It just seems like the climate is ripe for a Moore move, whether it's trading for Gio Gonzalez or signing Roy Oswalt. Personally I don't think either of those things will happen but you get my point, Moore could be working on something big.

The Royals still need a utility infielder, which is certainly a less sexy acquisition than a frontline starter, but it's a position that needs to be filled nonetheless. It's just not a shock the world kind of move or one that will find itself trending on twitter. (Follow me!!! I kid, but seriously, follow me.)

With the bulk of the opening day pretty much set there's little Moore can do to improve the 2012 club without compromising the current youth movement. You can make the argument that Johnny Giavotella deserves a chance (and I absolutely believe he does) but fans would understand if Moore acquired a productive second baseman. I think the same can be said for Lorenzo Cain and Danny Duffy.

If Moore is working on something I expect we'll know fairly soon. It seems like the closer a team gets to spring training the guys they acquire tend to be of a risky nature - either players coming off injuries or those trying to prove they're not over the hill. While the Jeff Francis signing made a ton of sense last January a similar signing this month or next would be a lateral move at best.

Obviously Moore's best chance at jumpstarting Mission 2012 and giving the Royals realistic contention hopes would come in the form of a premier starting pitcher. His reluctance to deal prospects (which so far I applaud him for) this winter to get one seem to indicate that move is not going to happen.

But still, it's just so quiet.

Friday, December 9, 2011

Thoughts On Navarro, Shields And Gonzalez

The winter meetings have ended, and outside of some rumors, it was a rather uneventful few days for the Royals. I was wrong on two counts in my last post as DM failed to land a utility infielder and then traded Yamaico Navarro, showing they weren't as high on him as I previously thought. Of course I only thought that because of this Bob Dutton article on August 5th:
The decision by the Royals to clear space Friday for second baseman Johnny Giavotella by optioning just-acquired Yamaico Navarro to Class AAA Omaha stems from a belief that Navarro can be more than a utility player.
“He needs to play,” manager Ned Yost said. “It’s hard to evaluate where we are with him. We like what we see, but unless he plays every day, you don’t know what he needs to continue to work on – what his strengths are, what his weaknesses are."
I'm not sure what a month in Omaha told the Royals about Navarro but if you follow the right people on twitter you are no doubt aware that questions exist about his makeup and clubhouse presence. These concerns were apparently legitimate enough that they trumped Navarro's potential usefulness as a utility infielder. That role will now likely go to a veteran in his mid-30's, which given how young the infield is, may actually be a good idea. I'll qualify that opinion with this, as long as they don't overpay. Of course in hindsight the Royals could've kept Mike Aviles and avoided all of this.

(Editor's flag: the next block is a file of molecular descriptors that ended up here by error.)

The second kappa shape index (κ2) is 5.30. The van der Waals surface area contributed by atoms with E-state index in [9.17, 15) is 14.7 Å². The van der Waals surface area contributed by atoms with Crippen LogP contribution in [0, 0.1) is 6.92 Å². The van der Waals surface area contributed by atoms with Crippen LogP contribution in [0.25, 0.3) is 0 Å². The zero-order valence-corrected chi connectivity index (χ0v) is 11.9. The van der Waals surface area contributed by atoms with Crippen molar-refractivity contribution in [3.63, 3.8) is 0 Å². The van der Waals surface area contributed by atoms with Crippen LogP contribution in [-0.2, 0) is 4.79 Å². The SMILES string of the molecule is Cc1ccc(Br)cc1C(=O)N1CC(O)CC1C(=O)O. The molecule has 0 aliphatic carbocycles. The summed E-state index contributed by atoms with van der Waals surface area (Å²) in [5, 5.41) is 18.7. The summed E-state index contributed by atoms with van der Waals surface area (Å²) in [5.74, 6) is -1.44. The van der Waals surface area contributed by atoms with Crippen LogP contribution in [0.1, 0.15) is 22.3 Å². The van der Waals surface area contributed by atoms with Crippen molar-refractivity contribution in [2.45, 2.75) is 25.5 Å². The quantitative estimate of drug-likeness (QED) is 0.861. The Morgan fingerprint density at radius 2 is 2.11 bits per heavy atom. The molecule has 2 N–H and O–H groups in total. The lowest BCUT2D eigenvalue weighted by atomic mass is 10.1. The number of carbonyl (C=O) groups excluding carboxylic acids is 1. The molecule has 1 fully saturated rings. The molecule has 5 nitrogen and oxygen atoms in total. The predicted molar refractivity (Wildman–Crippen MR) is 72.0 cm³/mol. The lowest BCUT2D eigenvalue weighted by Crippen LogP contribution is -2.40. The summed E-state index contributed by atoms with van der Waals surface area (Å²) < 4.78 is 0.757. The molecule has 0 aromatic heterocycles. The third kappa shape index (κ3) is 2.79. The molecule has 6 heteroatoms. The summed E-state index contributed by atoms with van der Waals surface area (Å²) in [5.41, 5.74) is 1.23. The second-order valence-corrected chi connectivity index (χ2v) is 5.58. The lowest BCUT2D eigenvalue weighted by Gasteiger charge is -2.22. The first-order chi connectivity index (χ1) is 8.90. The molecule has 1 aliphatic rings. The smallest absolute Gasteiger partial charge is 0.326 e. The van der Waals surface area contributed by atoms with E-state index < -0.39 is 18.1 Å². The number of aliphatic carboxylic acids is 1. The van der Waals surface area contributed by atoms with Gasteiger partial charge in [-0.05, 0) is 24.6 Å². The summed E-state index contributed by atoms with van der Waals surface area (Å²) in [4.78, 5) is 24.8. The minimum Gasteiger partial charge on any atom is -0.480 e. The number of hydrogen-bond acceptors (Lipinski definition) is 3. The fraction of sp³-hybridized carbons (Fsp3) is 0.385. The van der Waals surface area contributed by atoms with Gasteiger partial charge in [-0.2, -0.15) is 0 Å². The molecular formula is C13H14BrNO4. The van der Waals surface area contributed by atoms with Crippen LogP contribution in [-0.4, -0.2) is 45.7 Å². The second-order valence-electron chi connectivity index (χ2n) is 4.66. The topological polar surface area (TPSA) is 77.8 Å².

The Navarro trade was allegedly prompted by Moore's desire to clear a spot on the Royals 40 man roster so they could take a player in the Rule 5 draft. And they did, Cesar Cabral, who was then sold to the Yankees minutes later. The Royals netted $50,000 in the deal, which was probably enough to cover the bills the winter meetings accumulated. So at least they have that going for them, which is nice.

While not much happened a few rumors did float around. The Royals were linked to both James Shields and Gio Gonzalez, starting pitchers who would fill a definite need at the top of the rotation. Also in the rumors was Wil Myers, which is almost certainly why neither pitcher is apartment hunting in Kansas City. While I'm sure a sizable segment of the fanbase would've welcomed the trade (win now, win now!!!) I'm not sure either of those deals were necessary at that cost - especially because the Royals may actually have a Shields and a Gonzalez on the roster.


rWAR ERA IP ERA+ WHIP H/9 HR/9 BB/9 SO/9 SO/BB
Player A 2.03.96 224 100 1.261 9.1 1.2 2.2 7.8 3.45
Player B 1.9 4.11 124.2 100 1.372 8.9 0.7 3.5 8.6 2.48


rWAR ERA IP ERA+ WHIP H/9 HR/9 BB/9 SO/9 SO/BB
Player C5.0 3.12 202 130 1.317 7.8 0.8 4.1 8.8 2.16
Player D 3.6 3.07 193.1 127 1.231 6.6 1.0 4.5 9.5 2.14

Player B you no doubt recognize as Felipe Paulino and Player A is in fact Shields, along with his average numbers the last three seasons. It'd be nice to think that Shields would repeat his 2011 season (132 ERA+) but it's also unlikely. In 2009 and 2010 he had ERA+'s of 105 and 75, so he's not exactly Mr. Consistency. And if you're gonna trade Myers, it'd better be for someone who you know for a fact will perform at a high level. Shields was one of the guys I liked when the season ended but I don't like him enough to give up the rumored asking price of Myers, Soria and Colon. Paulino is still a question mark but undoubtedly one worth finding out the answer to, as in can he replicate or improve upon his 2011 numbers over the course of a full season?

Player C is the aforementioned Gonzalez and his 2011 campaign while Player D is Jonathan Sanchez and the season he put up in 2010 when he was last healthy. Sanchez is a free agent after 2012 while Gonzalez would be on the team until 2015, that's not insignificant, but if you're aiming to sacrifice an important piece of the future to win in 2012 then Sanchez may help achieve that goal just as well as Gonzalez. After Sanchez leaves after the season (or during?) Mike Montgomery is in place to claim that spot in the rotation.

Gonzalez and Shields are fine pitchers but neither are a #1, and if you're dangling Myers, that's what you better receive.